So far we have spoken about storm barriers to control water levels and flooding. But what about the other disaster that can happen when power is lost for days or weeks? How can this problem be overcome?
The common reason why power is lost is because of downed power lines. This is true mostly in suburban areas. In major cities this is less of a problem due to buried power lines. Right now for example, generators and electrical equipment is found at the basement of buildings. This means that they are the first thing to go when flooding occurs.
Buried Power Lines vs. Above Ground
There are several reasons why some believe that buried power lines are not an improvement over buried ones. First of all the cost of burying them. Scott Sklar of the Stella Group, Ltd., a Washington DC lobbying group states,
...the real limiting factor is that the cost of ditching and burying lines can be more than US $10 per foot. In fact, the state Public Service Commission staff found that burying Louisiana's utility lines to protect them from hurricane-force winds could cost $70 billion — far too much for the state's 2 million electricity customers to pay. Plans to go underground often hit a brick wall nationally, because burying existing overhead power lines costs about 10-15 times more than stringing them from poles.
"I'd put my money on the sun and solar energy. What a source of power! I hope we don't have to wait until oil and coal run out before we tackle that." Thomas Edison, 1931In Florida and North Carolina, burying power lines would have prompted a rate increase of from 80-125%. Thus the costs of burying lines costs more than 10-15 times more than putting them above ground in poles. The upkeep of these underground cables would also be more expensive. Digging would have to be done carefully and it is still a guessing game. There would also be problems in older neighborhoods with rights of way issues that need to share space with water and sewer lines, cable television and fiber optic cables.1 The question is would these buried power lines survive better than above ground ones during a hurricane? In an interview on NPR on August 29, 2011, Ted Kury, director of energy studies at the University of Florida's Public Utility Research Center about the survivability of buried power lines. In Florida, Kury stated, the cost of a buried line is approximately $1 million a mile. In answer to the question as to whether underground power lines would experience problems, Kury stated,
...you're not really eliminating risk completely when you underground the power lines. You're simply trading off one type of risk for another. Yes, you've mitigated the risk of losing power because of a failure in the pole or a tree getting blown into the lines. But you've traded that risk off for outages due to storm surge or to flooding.Issues of het building up underground were discussed. These heat issues were dissipated above ground because of the lines being cooled by the air. It a underground line does go out, it could take 5-7 hours to repair as opposed to an hour with overhead lines. And although, new buildings are increasingly burying their power lines, they are often fed by overhead lines that com from the outside traffic arteries. If these overhead lines go out, the reliability of the underground lines is jeopardized.2 Hurricane Katrina demonstrated the vulnerability of underground power lines. Katrina flooded its buried lines. In 2004, Hurricane Ivan uncovered and destroyed power lines.3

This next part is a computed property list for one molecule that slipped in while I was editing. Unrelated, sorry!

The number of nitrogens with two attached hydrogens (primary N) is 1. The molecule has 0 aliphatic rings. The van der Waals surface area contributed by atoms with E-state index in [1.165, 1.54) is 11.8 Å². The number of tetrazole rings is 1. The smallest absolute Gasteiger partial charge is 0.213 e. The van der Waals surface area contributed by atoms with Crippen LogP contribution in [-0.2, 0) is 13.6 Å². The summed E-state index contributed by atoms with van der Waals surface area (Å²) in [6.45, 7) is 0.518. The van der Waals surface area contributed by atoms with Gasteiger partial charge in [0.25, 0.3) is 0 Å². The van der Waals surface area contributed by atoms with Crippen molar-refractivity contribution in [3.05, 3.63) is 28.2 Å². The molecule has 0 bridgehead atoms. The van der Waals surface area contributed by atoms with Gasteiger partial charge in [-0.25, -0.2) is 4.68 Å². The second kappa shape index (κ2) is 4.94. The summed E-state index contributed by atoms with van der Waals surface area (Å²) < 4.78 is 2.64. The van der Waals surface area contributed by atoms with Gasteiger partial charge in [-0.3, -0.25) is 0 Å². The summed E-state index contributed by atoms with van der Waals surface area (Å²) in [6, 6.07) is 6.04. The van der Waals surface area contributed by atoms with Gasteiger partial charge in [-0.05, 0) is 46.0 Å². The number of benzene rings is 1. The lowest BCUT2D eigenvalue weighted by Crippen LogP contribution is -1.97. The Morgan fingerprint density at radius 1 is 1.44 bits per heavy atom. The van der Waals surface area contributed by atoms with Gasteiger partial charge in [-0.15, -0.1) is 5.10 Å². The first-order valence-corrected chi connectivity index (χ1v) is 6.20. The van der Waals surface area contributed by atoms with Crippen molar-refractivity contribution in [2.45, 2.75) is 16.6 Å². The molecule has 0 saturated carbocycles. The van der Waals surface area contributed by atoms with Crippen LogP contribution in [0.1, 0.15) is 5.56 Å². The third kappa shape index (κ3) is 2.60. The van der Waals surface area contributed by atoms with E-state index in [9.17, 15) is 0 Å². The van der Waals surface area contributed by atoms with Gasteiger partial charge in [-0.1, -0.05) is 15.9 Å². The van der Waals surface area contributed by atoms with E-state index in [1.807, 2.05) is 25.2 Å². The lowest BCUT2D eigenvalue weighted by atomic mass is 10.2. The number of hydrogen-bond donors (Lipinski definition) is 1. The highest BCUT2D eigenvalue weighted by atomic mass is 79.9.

A possible solution will come with the coming implementation of the "smart grid."
“An intelligent grid can’t clear a fallen tree or pick up a pole, but it can identify and isolate problems, allowing a serviceman to pinpoint exact problems or letting the grid automatically reroute power and ‘self heal.’”4So since flooding is a serious problem in many areas of NYC underground cables without serious reinforcement and insulation would not be a viable solution.5
|Solaris Building (Singapore)|
|USGBC Green Buildings|
Although there are building in the United States like the one we will present to you, we have more information on the Pearl River Tower in Guangzhou, China. It is the largest radiant-cooled office building in the world. It is as of the present, the most energy efficient super-tall building in the world.
|Pearl River Tower China|
|Pearl River Tower Radiant Cooling System|
|Pearl River Tower|
The 71 story building containing 2.3 million square feet of space combines solar and wind energy, using turbines and photovoltaic batteries in the facade of the building. The only feature we see missing is the food producing gardens which are the latest trend in these monoliths.
The Solaris building in Singapore does take advantage of plants. Called Solaris Fusionopolis is the Research & Development hub for Infocomm Technology Media. It was built by Zaha Hadid Architects. It features a continuos 1.5 kilometer long ecological armature. The design allows for "...fluid movement of organisms and plant species between all vegetated areas within the building." It collects rainwater and recycles it through the gardens which provides 700 million gallons of storage, enough for five days of irrigation via recycled water between rainfalls.
|Solaris Fusionopolis, Singapore|
This architectural firms is very creative as can be judged from the private residence they are constructing in Russia, expected to be completed this year.
|private residence, Russia: Zaha Hadid Architects|
We include a host of videos of what the future might look like and what the present already does look like for your perusal. If you cannot see the embedded video here is the link: http://bit.ly/osdsZ8.
In our next installment in this series we shall cover more exciting green skyscrapers.